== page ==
2021 Healthy Streets Scorecard results
Southwark continues to be one of the strongest performing boroughs remaining in sixth place overall in 2021. The borough is boosted by high levels of active travel, especially cycling, low levels of car ownership (44 cars per 100 households – a low rate, but not as low as leader Islington with 34 per 100) and its long-standing adoption of 20mph speed limits (with nearly all streets covered). In the past year, Southwark’s scores have been helped by good take-up of School streets, where traffic is restricted around schools at arrival and departure times: 17% of schools now have a School Street (a good score, though some way from leaders Merton with 41%). And Low Traffic Neighbourhoods now cover 35% of suitable streets, again a very good score, though some distance from leader Hackney at 55%.
An area of weakness continues to be the relatively low coverage of the borough with Controlled Parking Zones where levels are low for an Inner London borough, with only 57% of roads controlled (whereas there are now 9 boroughs with over 87% of roads covered and five boroughs with 100% covered).
Levels of provision of protected cycle track are also poor at 5% of roads covered, compared to 12% in Waltham Forest and 21% in the City of London. And while Southwark now has the second highest levels of regular cycling of any borough, of some concern is a rather low level of regular walking to a point where Southwark is one of the lowest of the inner London boroughs.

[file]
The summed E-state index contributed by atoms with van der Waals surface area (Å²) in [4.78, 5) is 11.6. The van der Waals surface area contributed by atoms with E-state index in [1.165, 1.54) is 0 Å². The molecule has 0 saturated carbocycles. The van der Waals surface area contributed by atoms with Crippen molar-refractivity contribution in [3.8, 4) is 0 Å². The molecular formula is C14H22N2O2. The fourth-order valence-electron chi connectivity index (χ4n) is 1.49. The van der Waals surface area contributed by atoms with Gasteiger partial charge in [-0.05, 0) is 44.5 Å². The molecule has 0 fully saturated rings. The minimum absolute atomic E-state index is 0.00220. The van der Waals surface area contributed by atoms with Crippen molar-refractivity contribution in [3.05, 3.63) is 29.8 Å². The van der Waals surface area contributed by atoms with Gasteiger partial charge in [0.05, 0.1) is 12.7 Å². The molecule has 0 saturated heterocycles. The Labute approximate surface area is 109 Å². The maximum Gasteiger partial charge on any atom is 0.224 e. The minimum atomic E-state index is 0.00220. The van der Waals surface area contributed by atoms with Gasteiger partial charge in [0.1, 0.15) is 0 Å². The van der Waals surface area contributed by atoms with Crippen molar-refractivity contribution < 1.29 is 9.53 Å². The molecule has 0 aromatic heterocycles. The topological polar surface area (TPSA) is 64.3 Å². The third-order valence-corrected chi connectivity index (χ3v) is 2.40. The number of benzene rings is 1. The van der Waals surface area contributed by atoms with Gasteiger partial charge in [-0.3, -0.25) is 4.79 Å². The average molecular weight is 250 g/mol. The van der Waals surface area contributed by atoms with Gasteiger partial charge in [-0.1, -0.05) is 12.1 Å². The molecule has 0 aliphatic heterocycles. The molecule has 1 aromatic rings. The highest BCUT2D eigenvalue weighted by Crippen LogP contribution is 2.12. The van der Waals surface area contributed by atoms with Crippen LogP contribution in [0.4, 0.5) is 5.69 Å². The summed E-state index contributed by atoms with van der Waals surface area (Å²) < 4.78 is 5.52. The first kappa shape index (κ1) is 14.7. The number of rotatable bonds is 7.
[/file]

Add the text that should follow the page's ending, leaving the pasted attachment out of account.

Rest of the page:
There is still something of a gap between Southwark and the top five performing boroughs. There are clear opportunities to close this gap by increasing CPZ coverage and improving conditions for walking and cycling by further roll-out of LTNs, developing more cycling infrastructure and enabling more journeys to school to be walked and cycled.
The Healthy Streets Scorecard combine scores for nine indicators to create an overall Healthy Streets score for each borough. See the graph below for 2021 results (includes 2020 and 2019 results for comparison). For more detail visit the London-wide overview of the 2021 results. You can also:
Scorecard (factored score) chart explained
In the chart above, each borough has been given a factored score. Factor scores are composite variables which provide information about a borough’s placement on a scale. Factor scores are given by F=XB, where X is the indicator normalised score for a borough and B is the factor score coefficient (or weight). Each indicator is weighted as 1, or 0.5 if there are two parts to one indicator, for example Modeshare has a weighting of 1, Active travel – walking has a weighting of 0.5 and Active travel – cycling has a weighting of 0.5. The borough’s total factored score is the sum of all indicator factored scores which is then factored to 10 (multiplied by the number of indicators/10) to give a value on the scale between zero and 10. We can then compare boroughs against each other on the scale.
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